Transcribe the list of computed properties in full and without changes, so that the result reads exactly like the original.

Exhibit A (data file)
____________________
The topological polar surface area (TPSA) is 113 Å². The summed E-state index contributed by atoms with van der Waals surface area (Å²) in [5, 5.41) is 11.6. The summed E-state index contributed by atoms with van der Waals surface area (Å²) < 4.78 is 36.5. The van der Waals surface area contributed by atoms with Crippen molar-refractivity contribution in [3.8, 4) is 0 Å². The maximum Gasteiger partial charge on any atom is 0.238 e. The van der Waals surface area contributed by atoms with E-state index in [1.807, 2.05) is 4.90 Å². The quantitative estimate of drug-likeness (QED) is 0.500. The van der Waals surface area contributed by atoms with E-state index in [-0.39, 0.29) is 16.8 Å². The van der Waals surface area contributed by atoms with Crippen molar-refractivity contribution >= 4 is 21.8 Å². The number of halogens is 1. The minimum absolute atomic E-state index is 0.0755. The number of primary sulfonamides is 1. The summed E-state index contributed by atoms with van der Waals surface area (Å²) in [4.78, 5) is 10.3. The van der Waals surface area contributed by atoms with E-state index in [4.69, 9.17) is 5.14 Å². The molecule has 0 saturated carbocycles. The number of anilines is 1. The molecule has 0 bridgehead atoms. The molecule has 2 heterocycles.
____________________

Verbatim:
The topological polar surface area (TPSA) is 113 Å². The summed E-state index contributed by atoms with van der Waals surface area (Å²) in [5, 5.41) is 11.6. The summed E-state index contributed by atoms with van der Waals surface area (Å²) < 4.78 is 36.5. The van der Waals surface area contributed by atoms with Crippen molar-refractivity contribution in [3.8, 4) is 0 Å². The maximum Gasteiger partial charge on any atom is 0.238 e. The van der Waals surface area contributed by atoms with E-state index in [1.807, 2.05) is 4.90 Å². The quantitative estimate of drug-likeness (QED) is 0.500. The van der Waals surface area contributed by atoms with E-state index in [-0.39, 0.29) is 16.8 Å². The van der Waals surface area contributed by atoms with Crippen molar-refractivity contribution >= 4 is 21.8 Å². The number of halogens is 1. The minimum absolute atomic E-state index is 0.0755. The number of primary sulfonamides is 1. The summed E-state index contributed by atoms with van der Waals surface area (Å²) in [4.78, 5) is 10.3. The van der Waals surface area contributed by atoms with E-state index in [4.69, 9.17) is 5.14 Å². The molecule has 0 saturated carbocycles. The number of anilines is 1. The molecule has 0 bridgehead atoms. The molecule has 2 heterocycles.